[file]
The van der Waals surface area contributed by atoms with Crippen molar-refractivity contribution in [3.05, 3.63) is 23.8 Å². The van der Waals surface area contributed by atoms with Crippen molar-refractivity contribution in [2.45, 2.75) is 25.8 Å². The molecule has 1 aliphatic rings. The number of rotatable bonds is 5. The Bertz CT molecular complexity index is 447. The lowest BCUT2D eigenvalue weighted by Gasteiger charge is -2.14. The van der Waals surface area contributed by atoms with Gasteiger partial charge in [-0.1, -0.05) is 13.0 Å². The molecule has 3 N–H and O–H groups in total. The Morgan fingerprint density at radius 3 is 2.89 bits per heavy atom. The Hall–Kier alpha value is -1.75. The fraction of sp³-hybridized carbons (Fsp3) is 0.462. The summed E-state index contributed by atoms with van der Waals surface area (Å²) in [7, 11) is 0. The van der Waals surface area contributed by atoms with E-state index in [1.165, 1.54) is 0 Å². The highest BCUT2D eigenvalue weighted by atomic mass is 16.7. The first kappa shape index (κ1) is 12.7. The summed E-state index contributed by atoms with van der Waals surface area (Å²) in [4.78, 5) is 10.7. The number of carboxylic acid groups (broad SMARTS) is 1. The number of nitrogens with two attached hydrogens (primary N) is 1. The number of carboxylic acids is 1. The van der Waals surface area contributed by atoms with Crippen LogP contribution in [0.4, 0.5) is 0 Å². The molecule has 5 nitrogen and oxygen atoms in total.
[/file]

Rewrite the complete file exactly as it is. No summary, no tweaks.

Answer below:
The van der Waals surface area contributed by atoms with Crippen molar-refractivity contribution in [3.05, 3.63) is 23.8 Å². The van der Waals surface area contributed by atoms with Crippen molar-refractivity contribution in [2.45, 2.75) is 25.8 Å². The molecule has 1 aliphatic rings. The number of rotatable bonds is 5. The Bertz CT molecular complexity index is 447. The lowest BCUT2D eigenvalue weighted by Gasteiger charge is -2.14. The van der Waals surface area contributed by atoms with Gasteiger partial charge in [-0.1, -0.05) is 13.0 Å². The molecule has 3 N–H and O–H groups in total. The Morgan fingerprint density at radius 3 is 2.89 bits per heavy atom. The Hall–Kier alpha value is -1.75. The fraction of sp³-hybridized carbons (Fsp3) is 0.462. The summed E-state index contributed by atoms with van der Waals surface area (Å²) in [7, 11) is 0. The van der Waals surface area contributed by atoms with E-state index in [1.165, 1.54) is 0 Å². The highest BCUT2D eigenvalue weighted by atomic mass is 16.7. The first kappa shape index (κ1) is 12.7. The summed E-state index contributed by atoms with van der Waals surface area (Å²) in [4.78, 5) is 10.7. The number of carboxylic acid groups (broad SMARTS) is 1. The number of nitrogens with two attached hydrogens (primary N) is 1. The number of carboxylic acids is 1. The van der Waals surface area contributed by atoms with Crippen LogP contribution in [0.4, 0.5) is 0 Å². The molecule has 5 nitrogen and oxygen atoms in total.